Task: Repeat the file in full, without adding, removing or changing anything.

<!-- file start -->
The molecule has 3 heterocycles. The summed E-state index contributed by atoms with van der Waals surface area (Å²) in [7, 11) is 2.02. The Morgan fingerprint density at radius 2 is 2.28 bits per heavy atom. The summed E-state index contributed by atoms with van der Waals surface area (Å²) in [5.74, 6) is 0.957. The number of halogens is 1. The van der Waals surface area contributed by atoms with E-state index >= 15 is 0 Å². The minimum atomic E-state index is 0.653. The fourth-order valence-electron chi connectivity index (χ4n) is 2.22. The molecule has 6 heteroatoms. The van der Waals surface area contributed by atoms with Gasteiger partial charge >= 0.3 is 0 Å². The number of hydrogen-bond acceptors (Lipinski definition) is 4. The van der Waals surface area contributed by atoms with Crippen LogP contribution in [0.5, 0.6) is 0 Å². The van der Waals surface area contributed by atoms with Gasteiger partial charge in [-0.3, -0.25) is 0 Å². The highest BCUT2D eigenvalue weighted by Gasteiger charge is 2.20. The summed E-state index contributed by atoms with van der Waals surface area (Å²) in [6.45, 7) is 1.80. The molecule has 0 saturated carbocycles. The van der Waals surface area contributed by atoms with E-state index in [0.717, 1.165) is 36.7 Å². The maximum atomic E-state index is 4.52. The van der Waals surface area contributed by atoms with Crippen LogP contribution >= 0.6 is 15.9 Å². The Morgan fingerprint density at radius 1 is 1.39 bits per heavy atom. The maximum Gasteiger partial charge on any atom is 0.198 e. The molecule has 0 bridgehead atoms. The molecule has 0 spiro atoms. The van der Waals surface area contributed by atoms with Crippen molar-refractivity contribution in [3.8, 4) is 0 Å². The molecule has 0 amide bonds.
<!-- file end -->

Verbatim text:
The molecule has 3 heterocycles. The summed E-state index contributed by atoms with van der Waals surface area (Å²) in [7, 11) is 2.02. The Morgan fingerprint density at radius 2 is 2.28 bits per heavy atom. The summed E-state index contributed by atoms with van der Waals surface area (Å²) in [5.74, 6) is 0.957. The number of halogens is 1. The van der Waals surface area contributed by atoms with E-state index >= 15 is 0 Å². The minimum atomic E-state index is 0.653. The fourth-order valence-electron chi connectivity index (χ4n) is 2.22. The molecule has 6 heteroatoms. The van der Waals surface area contributed by atoms with Gasteiger partial charge >= 0.3 is 0 Å². The number of hydrogen-bond acceptors (Lipinski definition) is 4. The van der Waals surface area contributed by atoms with Crippen LogP contribution in [0.5, 0.6) is 0 Å². The van der Waals surface area contributed by atoms with Gasteiger partial charge in [-0.3, -0.25) is 0 Å². The highest BCUT2D eigenvalue weighted by Gasteiger charge is 2.20. The summed E-state index contributed by atoms with van der Waals surface area (Å²) in [6.45, 7) is 1.80. The molecule has 0 saturated carbocycles. The van der Waals surface area contributed by atoms with E-state index in [0.717, 1.165) is 36.7 Å². The maximum atomic E-state index is 4.52. The van der Waals surface area contributed by atoms with Crippen LogP contribution >= 0.6 is 15.9 Å². The Morgan fingerprint density at radius 1 is 1.39 bits per heavy atom. The maximum Gasteiger partial charge on any atom is 0.198 e. The molecule has 0 bridgehead atoms. The molecule has 0 spiro atoms. The van der Waals surface area contributed by atoms with Crippen molar-refractivity contribution in [3.8, 4) is 0 Å². The molecule has 0 amide bonds.